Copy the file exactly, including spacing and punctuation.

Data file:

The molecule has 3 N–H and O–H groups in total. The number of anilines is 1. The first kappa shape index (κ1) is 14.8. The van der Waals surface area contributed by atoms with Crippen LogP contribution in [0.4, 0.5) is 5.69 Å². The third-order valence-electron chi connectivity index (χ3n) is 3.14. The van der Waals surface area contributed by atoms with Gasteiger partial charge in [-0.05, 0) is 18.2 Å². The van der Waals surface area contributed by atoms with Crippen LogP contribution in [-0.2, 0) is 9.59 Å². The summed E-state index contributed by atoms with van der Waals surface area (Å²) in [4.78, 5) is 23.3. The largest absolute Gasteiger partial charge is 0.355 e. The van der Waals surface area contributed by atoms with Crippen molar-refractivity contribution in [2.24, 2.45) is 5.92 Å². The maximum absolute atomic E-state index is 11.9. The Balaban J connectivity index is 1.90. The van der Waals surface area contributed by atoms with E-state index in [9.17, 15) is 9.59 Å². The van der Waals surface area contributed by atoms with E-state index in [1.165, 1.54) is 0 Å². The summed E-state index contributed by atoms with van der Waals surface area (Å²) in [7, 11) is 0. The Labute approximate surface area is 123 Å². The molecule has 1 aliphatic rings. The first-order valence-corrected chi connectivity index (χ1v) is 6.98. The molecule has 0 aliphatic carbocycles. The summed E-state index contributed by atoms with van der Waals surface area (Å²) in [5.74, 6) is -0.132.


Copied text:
The molecule has 3 N–H and O–H groups in total. The number of anilines is 1. The first kappa shape index (κ1) is 14.8. The van der Waals surface area contributed by atoms with Crippen LogP contribution in [0.4, 0.5) is 5.69 Å². The third-order valence-electron chi connectivity index (χ3n) is 3.14. The van der Waals surface area contributed by atoms with Gasteiger partial charge in [-0.05, 0) is 18.2 Å². The van der Waals surface area contributed by atoms with Crippen LogP contribution in [-0.2, 0) is 9.59 Å². The summed E-state index contributed by atoms with van der Waals surface area (Å²) in [4.78, 5) is 23.3. The largest absolute Gasteiger partial charge is 0.355 e. The van der Waals surface area contributed by atoms with Crippen molar-refractivity contribution in [2.24, 2.45) is 5.92 Å². The maximum absolute atomic E-state index is 11.9. The Balaban J connectivity index is 1.90. The van der Waals surface area contributed by atoms with E-state index in [9.17, 15) is 9.59 Å². The van der Waals surface area contributed by atoms with E-state index in [1.165, 1.54) is 0 Å². The summed E-state index contributed by atoms with van der Waals surface area (Å²) in [7, 11) is 0. The Labute approximate surface area is 123 Å². The molecule has 1 aliphatic rings. The first-order valence-corrected chi connectivity index (χ1v) is 6.98. The molecule has 0 aliphatic carbocycles. The summed E-state index contributed by atoms with van der Waals surface area (Å²) in [5.74, 6) is -0.132.